On November 28, 1995, at 0445 central standard time, a Cessna 310R, N5CX, piloted by an airline transport pilot, sustained substantial damage when on approach to the destination airport runway, the airplane impacted the terrain. Visual meteorological conditions prevailed at the time of the accident. The flight was being conducted under 14 CFR Part 91. An IFR flight plan was on file. The pilot-in-command reported no injuries to himself, the other pilot, or the passenger. The flight departed Holland, Michigan, at 0515 eastern standard time, and was en route to Michigan City, Indiana. Use your browsers 'back' function to return to synopsisReturn to Query Page
According to the pilot's written statement, the airplane was in IMC cruise flight at 4,000 feet mean sea level (MSL) and picking up "occasional light rime ice in the clouds." The pilot said that he turned on the airplane's anti-ice and de-icing systems. The pilot reported that when he entered VFR conditions during the descent, "the airplane was clean of ice." The pilot planned a visual approach to runway two at Michigan City Municipal Airport, Michigan City, Indiana. "Anticipating that the runway may be slick, a short field approach and landing was executed." On final approach and at 85 knots indicated airspeed (KIAS), the pilot experienced "a sudden loss of lift." The airplane struck the terrain approximately 50 feet short of the runway threshold. The pilot reported receiving no visual or aural indications of an impending stall. The pilot stated that, "some ice was found on the non-lift surfaces" of the airplane during a post-flight inspection.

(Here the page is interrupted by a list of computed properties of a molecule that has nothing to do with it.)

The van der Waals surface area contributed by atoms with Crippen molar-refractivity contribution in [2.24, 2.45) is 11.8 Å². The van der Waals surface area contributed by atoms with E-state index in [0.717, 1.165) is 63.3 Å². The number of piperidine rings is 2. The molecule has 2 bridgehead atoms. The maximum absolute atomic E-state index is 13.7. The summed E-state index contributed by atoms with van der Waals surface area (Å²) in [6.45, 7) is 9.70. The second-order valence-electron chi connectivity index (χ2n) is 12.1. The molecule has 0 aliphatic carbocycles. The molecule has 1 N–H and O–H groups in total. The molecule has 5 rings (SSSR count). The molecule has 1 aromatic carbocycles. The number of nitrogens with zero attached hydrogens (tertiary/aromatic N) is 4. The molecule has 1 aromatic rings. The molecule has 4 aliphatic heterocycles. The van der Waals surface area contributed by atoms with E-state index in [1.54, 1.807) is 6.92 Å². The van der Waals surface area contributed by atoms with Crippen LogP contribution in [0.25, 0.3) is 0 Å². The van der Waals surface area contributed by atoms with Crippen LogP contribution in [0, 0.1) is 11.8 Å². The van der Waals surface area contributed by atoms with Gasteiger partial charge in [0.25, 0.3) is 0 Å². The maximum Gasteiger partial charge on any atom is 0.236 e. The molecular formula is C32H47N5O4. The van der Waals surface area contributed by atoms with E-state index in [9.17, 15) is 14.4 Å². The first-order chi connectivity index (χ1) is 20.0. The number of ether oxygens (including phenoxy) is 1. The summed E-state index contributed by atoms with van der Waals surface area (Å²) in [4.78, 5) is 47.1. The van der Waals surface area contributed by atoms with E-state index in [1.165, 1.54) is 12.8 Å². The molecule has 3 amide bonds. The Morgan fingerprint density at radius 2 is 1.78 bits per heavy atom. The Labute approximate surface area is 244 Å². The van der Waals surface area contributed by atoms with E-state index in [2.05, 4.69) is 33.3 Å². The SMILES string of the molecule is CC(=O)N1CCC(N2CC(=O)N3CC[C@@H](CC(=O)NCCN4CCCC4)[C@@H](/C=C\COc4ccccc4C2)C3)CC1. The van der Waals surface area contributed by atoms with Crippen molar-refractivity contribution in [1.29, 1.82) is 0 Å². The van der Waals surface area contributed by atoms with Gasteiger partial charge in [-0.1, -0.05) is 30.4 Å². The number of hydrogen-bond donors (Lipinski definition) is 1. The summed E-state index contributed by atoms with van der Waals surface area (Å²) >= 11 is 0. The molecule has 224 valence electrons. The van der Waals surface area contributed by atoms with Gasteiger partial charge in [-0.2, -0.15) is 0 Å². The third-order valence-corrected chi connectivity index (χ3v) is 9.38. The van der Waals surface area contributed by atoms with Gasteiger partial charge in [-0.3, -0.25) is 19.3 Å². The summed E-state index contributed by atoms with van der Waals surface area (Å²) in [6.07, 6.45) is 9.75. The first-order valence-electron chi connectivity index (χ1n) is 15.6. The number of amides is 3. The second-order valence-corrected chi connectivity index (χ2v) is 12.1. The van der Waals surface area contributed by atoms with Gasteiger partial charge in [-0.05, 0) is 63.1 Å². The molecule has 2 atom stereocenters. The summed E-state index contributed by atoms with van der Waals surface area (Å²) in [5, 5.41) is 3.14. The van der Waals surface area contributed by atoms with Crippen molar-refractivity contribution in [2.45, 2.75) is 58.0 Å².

The Federal Aviation Administration (FAA) inspector who examined the wreckage in Holland, MI reported damage to the inboard rib and carry-through spar on the left wing. There was minor damage to the left propeller, left landing gear and left side of the fuselage at the spar-attach point. No other anomalies were found.
The airplane's operator was interviewed via telephone. Based upon information provided by the operator and the FAA inspector, it was determined that the airplane's gross weight at the time of the accident was approximately 5,218 pounds.
The Cessna 310R Pilot's Operating Handbook references the minimum multi-engine approach speed for the airplane to be 93 KIAS at a gross weight of 5,400 pounds. Approach speed decreases by approximately four knots for each 400 pound reduction in airplane gross weight.